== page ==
Following RBI governor Urjit Patel's Op-ed earlier this week, in which he lamented the growing dollar shortage as a result of the Fed's ongoing tightening, it is perhaps not surprising that this morning India became the latest central bank to "surprise" markets with an unexpected rate hike as the country did everything it could to if not prevent, then delay the capital outflow Patel hinted at.
And it was a "surprise", because only a third, or 14 of 44 economists surveyed by Bloomberg, predicted the RBI would hike the repurchase rate by 25 bps to 6.25%, as it did, with the rest predicting an unchanged announcement.
To be sure, the decision was welcomed domestically, where inflation has been trending higher, and Economic Affairs Secretary Subhash Chandra Garg said in a twitter post that he Welcomes the "monetary policy statement. Quite balanced assessment of growth, inflation and external situation and expectations."
The market was a bit more tempered, although after an confused initial reaction to the hike in the INR, which first jumped, the slumped, it eventually closed near session highs, just as the RBI had intended.
The desired response may not last, however.
In a note by Bloomberg's Abhishek Gupta, the economist writes that the rate hike may not help the rupee, because as a standard rule of thumb, while raising interest rates attracts capital inflows, causing the local currency to appreciate, this is generally only true for developed economies, and doesn’t necessarily hold for emerging markets, where capital typically doesn't have free mobility. For that reason, a rate hike by the Reserve Bank of India "would likely add to downward pressure on the rupee, which is already suffering from higher crude oil prices."
Perhaps Gupta is right, but at least the kneejerk move was as one would expect. As for tomorrow, we'll see.
Separately, in its comments on the RBI's surprise move, Nomura's Sonal Varma said that the Reserve Bank of India’s decision to maintain a neutral stance signals that it doesn’t want to embark on “a tightening cycle” and that it remains data dependent. The bank said it sees an additional 25 bps rate hike in August as both economic growth and inflation are likely to head higher in coming months. Looking further ahead, Nomura said it sees a pause after that as tightening financial conditions, higher oil prices and political uncertainty may slow economic activity after September.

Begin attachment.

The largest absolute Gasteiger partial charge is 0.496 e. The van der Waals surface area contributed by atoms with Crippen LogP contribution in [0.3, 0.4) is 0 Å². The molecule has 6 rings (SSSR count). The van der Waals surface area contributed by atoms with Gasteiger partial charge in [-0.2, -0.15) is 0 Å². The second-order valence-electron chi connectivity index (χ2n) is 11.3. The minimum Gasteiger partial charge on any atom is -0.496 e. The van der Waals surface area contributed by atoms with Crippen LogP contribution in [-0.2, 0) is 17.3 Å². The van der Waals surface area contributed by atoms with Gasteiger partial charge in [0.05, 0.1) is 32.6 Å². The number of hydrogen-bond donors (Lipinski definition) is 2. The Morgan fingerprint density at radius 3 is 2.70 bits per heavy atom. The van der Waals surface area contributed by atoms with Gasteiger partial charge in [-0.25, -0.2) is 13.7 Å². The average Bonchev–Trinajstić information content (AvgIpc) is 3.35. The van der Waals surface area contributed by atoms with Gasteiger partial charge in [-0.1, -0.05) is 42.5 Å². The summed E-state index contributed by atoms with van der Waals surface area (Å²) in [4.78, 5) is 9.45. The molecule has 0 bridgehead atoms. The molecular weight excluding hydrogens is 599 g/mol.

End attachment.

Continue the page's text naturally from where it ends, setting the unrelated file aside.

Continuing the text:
Which brings us to the main point.
In his take on the RBI's surprise decision, Bloomberg macro commentator Srinivasan Sivabalan writes that after today's rate hike, "the turmoil that has moved from one emerging-market currency to another this year (Argentina, Turkey, Indonesia and now Brazil) is threatening to claim India as the next victim." Specifically, the economist envisions the "familiar coming together of economic doubts and political risks" and lists the following three risk factors which may see the EM contagion spread to the world's second most populous nation.
- While the central bank raised interest rates to keep a lid on inflation (and support the rupee), the move may harm growth that is uneven, as evidenced by yesterday's PMI miss. That raises the bar for further hikes.
- In addition, some government advisors have been arguing against higher interest rates, further complicating the central bank outlook.
- Prime Minister Modi is meanwhile looking a shade more vulnerable going into 2019's elections - his Bharatiya Janata Party and its allies won just three of the 14 seats for parliament and local assemblies in by-elections in May, a united opposition scooped up the rest. If the opposition comes together and poses a more serious challenge this time around, Modi - and investors banking on his victory - may be in for a rude awakening.
As a result, he concludes, investors will be closely watching the central bank to determine how seriously it sees the risk of further currency losses, and whether it is prepared to become more actively involved, even as the economy leaves very little room for additional tightening.
Ultimately, if India's only recourse is to beg the Fed to stop its tightening cycle and balance sheet reduction, the rehearsal to the EM crisis looks like it will soon spread to what may soon be the real ground zero of the real EM crisis.